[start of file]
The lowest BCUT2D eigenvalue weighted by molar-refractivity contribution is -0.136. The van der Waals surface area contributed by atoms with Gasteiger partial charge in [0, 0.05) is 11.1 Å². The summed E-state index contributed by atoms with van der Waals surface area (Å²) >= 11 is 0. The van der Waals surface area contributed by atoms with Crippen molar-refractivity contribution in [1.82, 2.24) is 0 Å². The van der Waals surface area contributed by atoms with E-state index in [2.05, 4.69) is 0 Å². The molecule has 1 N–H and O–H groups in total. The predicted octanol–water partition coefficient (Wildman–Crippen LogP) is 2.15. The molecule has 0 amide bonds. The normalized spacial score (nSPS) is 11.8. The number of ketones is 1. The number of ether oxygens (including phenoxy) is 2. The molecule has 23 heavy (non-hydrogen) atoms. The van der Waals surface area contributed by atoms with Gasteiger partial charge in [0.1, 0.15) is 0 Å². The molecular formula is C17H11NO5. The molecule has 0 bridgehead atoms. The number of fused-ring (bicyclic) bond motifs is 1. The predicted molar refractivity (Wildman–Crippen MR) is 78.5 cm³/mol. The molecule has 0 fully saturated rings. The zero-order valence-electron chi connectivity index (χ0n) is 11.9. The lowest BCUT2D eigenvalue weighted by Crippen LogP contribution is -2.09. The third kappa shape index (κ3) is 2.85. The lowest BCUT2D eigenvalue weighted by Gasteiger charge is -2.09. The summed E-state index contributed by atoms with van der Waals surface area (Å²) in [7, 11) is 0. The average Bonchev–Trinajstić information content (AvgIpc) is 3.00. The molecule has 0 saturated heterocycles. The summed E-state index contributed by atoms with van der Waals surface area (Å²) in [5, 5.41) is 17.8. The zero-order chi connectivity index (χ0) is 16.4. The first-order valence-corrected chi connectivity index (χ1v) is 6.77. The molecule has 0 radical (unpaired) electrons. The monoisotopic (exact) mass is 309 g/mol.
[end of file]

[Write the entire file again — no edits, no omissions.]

The lowest BCUT2D eigenvalue weighted by molar-refractivity contribution is -0.136. The van der Waals surface area contributed by atoms with Gasteiger partial charge in [0, 0.05) is 11.1 Å². The summed E-state index contributed by atoms with van der Waals surface area (Å²) >= 11 is 0. The van der Waals surface area contributed by atoms with Crippen molar-refractivity contribution in [1.82, 2.24) is 0 Å². The van der Waals surface area contributed by atoms with E-state index in [2.05, 4.69) is 0 Å². The molecule has 1 N–H and O–H groups in total. The predicted octanol–water partition coefficient (Wildman–Crippen LogP) is 2.15. The molecule has 0 amide bonds. The normalized spacial score (nSPS) is 11.8. The number of ketones is 1. The number of ether oxygens (including phenoxy) is 2. The molecule has 23 heavy (non-hydrogen) atoms. The van der Waals surface area contributed by atoms with Gasteiger partial charge in [0.1, 0.15) is 0 Å². The molecular formula is C17H11NO5. The molecule has 0 bridgehead atoms. The number of fused-ring (bicyclic) bond motifs is 1. The predicted molar refractivity (Wildman–Crippen MR) is 78.5 cm³/mol. The molecule has 0 fully saturated rings. The zero-order valence-electron chi connectivity index (χ0n) is 11.9. The lowest BCUT2D eigenvalue weighted by Crippen LogP contribution is -2.09. The third kappa shape index (κ3) is 2.85. The lowest BCUT2D eigenvalue weighted by Gasteiger charge is -2.09. The summed E-state index contributed by atoms with van der Waals surface area (Å²) in [7, 11) is 0. The average Bonchev–Trinajstić information content (AvgIpc) is 3.00. The molecule has 0 saturated heterocycles. The summed E-state index contributed by atoms with van der Waals surface area (Å²) in [5, 5.41) is 17.8. The zero-order chi connectivity index (χ0) is 16.4. The first-order valence-corrected chi connectivity index (χ1v) is 6.77. The molecule has 0 radical (unpaired) electrons. The monoisotopic (exact) mass is 309 g/mol.